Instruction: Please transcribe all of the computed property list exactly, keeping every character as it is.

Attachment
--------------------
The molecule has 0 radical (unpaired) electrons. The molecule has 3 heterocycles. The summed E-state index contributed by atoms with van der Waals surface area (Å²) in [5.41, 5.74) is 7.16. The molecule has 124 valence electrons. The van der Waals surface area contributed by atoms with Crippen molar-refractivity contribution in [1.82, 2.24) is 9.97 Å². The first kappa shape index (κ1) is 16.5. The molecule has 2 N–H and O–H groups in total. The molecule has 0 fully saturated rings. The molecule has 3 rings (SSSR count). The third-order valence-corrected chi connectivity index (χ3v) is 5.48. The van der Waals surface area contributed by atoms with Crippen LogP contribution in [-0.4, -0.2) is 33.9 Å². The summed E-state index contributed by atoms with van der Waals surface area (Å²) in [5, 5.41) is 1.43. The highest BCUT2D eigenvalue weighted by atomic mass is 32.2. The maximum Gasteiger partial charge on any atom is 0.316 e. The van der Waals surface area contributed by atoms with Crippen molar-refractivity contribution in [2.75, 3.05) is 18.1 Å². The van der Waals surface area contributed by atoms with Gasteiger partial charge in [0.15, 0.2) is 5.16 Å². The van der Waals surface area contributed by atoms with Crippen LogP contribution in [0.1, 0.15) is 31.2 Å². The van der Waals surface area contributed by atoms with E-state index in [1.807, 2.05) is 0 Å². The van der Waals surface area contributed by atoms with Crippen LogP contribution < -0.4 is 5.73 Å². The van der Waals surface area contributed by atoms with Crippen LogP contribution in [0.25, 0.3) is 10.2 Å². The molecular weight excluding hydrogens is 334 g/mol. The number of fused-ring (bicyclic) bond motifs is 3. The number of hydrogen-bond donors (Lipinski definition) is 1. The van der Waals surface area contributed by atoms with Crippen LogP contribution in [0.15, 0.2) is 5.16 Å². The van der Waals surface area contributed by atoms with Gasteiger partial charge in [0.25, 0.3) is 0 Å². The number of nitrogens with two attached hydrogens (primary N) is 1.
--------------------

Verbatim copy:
The molecule has 0 radical (unpaired) electrons. The molecule has 3 heterocycles. The summed E-state index contributed by atoms with van der Waals surface area (Å²) in [5.41, 5.74) is 7.16. The molecule has 124 valence electrons. The van der Waals surface area contributed by atoms with Crippen molar-refractivity contribution in [1.82, 2.24) is 9.97 Å². The first kappa shape index (κ1) is 16.5. The molecule has 2 N–H and O–H groups in total. The molecule has 0 fully saturated rings. The molecule has 3 rings (SSSR count). The third-order valence-corrected chi connectivity index (χ3v) is 5.48. The van der Waals surface area contributed by atoms with Crippen LogP contribution in [-0.4, -0.2) is 33.9 Å². The summed E-state index contributed by atoms with van der Waals surface area (Å²) in [5, 5.41) is 1.43. The highest BCUT2D eigenvalue weighted by atomic mass is 32.2. The maximum Gasteiger partial charge on any atom is 0.316 e. The van der Waals surface area contributed by atoms with Crippen molar-refractivity contribution in [2.75, 3.05) is 18.1 Å². The van der Waals surface area contributed by atoms with Gasteiger partial charge in [0.15, 0.2) is 5.16 Å². The van der Waals surface area contributed by atoms with Crippen LogP contribution in [0.1, 0.15) is 31.2 Å². The van der Waals surface area contributed by atoms with E-state index in [1.807, 2.05) is 0 Å². The van der Waals surface area contributed by atoms with Crippen LogP contribution < -0.4 is 5.73 Å². The van der Waals surface area contributed by atoms with Crippen LogP contribution in [0.25, 0.3) is 10.2 Å². The molecular weight excluding hydrogens is 334 g/mol. The number of fused-ring (bicyclic) bond motifs is 3. The number of hydrogen-bond donors (Lipinski definition) is 1. The van der Waals surface area contributed by atoms with Crippen LogP contribution in [0.15, 0.2) is 5.16 Å². The van der Waals surface area contributed by atoms with Gasteiger partial charge in [0.25, 0.3) is 0 Å². The number of nitrogens with two attached hydrogens (primary N) is 1.